Long ago, in a galaxy far, far away, its central supermassive black hole produced a pair of tremendous cavities filled with gas and charged particles. The X-rays from those “superbubbles” eventually registered on the sensors of a NASA-run spacecraft and ground-based observatory.
The Chandra X-ray space observatory and its ground-based counterpart, the Karl G. Jansky Very Large Array in New Mexico, made new observations of the nuclear superbubbles of the NGC 3079 galaxy. Their data showed that the brightly shining cavities stretched out on opposite sides of the black hole that spawned them.
Researchers theorized that the superbubbles formed after the supermassive black hole yanked massive amounts of gas from nearby stars. The resulting displacement produced huge amounts of cosmic rays.
NASA likened the superbubbles to the Large Hadron Collider in Geneva, Switzerland, the biggest and most powerful particle accelerator operated by humans. They calculated that the natural cosmic particle accelerators produced 100 times more energy than the artificial one. (Related: Experts just found 83 MASSIVE black holes at the edge of the universe.)
In colorized images from NASA, the superbubbles were purple, helping them stand out from the other bright parts of their home galaxy. The pair produced a lot of energy, making them hot enough to release X-rays.
Researchers described their cosmic ray output as highly energetic. As a result, the superbubbles appeared on radio, X-ray, and optical telescopes operated by NASA once the agency knew where to look for them.
The Chandra radio telescope caught the first whiff of the X-ray emissions coming from the superbubbles. NASA took the spacecraft’s radio data and combined it with optical imagery taken by the Hubble Space Telescope, producing both wide-field images and close-up photos of the two superbubbles for visual inspection.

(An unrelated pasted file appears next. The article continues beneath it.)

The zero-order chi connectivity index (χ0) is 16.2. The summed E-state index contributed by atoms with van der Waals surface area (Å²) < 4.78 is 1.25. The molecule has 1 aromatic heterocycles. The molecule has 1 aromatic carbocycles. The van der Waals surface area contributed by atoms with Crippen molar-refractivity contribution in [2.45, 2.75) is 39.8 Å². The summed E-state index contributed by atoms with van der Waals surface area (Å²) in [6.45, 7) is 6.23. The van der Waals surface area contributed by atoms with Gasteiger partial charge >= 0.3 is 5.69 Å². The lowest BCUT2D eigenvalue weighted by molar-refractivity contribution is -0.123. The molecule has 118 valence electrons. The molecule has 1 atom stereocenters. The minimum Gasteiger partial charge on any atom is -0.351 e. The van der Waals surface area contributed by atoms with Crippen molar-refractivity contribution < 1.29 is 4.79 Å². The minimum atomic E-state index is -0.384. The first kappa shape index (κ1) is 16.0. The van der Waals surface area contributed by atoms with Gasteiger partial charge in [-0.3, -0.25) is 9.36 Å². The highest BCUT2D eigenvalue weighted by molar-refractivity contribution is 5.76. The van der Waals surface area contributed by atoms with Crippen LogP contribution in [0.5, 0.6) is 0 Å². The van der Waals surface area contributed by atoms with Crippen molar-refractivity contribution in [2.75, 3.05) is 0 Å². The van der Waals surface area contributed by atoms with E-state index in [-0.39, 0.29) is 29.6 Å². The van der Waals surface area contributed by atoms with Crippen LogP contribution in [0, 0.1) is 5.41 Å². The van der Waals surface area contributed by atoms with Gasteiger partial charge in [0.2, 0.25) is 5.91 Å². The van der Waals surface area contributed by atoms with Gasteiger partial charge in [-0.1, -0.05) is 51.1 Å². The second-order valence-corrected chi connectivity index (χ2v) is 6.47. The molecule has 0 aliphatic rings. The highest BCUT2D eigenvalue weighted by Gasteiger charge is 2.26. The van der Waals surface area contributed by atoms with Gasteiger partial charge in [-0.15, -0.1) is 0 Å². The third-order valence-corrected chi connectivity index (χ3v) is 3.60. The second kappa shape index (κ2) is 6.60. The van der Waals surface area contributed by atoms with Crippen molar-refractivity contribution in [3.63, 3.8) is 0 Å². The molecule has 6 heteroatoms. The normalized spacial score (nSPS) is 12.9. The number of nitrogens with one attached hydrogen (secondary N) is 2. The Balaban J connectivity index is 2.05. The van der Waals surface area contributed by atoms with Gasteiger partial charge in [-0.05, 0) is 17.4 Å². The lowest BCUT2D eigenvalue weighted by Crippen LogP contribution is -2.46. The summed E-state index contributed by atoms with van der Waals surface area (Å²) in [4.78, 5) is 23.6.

The superbubbles made their home in the NGC 3079 galaxy. Light from the two phenomena took 67 million years to reach Earth.
Based on the radio and optical data, the larger superbubble measures 4,900 light-years on one side of the galaxy, and 3,600 light-years on the other.
“The Chandra observations show that a cosmic particle accelerator in NGC 3079 is producing ultra-energetic particles in the rims of the superbubbles,” explained the NASA researchers. “Since the bubbles straddle the centre of NGC 3079, one leading hypothesis is that they were somehow created by the interaction of the central with surrounding gas.”
Stars release gas into space all the time – the solar wind of the sun is one such example.
Sometimes, if a star experiences extremely strong shock waves, its gases get expelled very quickly over large distances. During such violent expulsions, the exiled gases leave a bubble-shaped space behind them, similar to gas bubbles inside a liquid medium. The remaining gap is what researchers call a superbubble.
In the case of NGC 3079 galaxy, the supermassive black hole at its center might provide more than sufficient force to yank the gases away from stars. But it is not the only potential culprit.
“Alternatively, the superbubbles might have been created primarily by the energetic winds from many young and hot stars near that galaxy’s centre,” the researchers added. “The only similar known phenomenon is the gamma-ray emitting Fermi bubbles emanating from the centre of our Milky Way Galaxy, discovered 10 years ago in images taken by NASA’s Fermi satellite.”
High-energy superbubbles like those in NGC 3079 may help improve human understanding of nature. Being bigger, natural versions of particle accelerators, they produce massive numbers of high-energy particles, some of which may have escaped human notice and electronic sensors.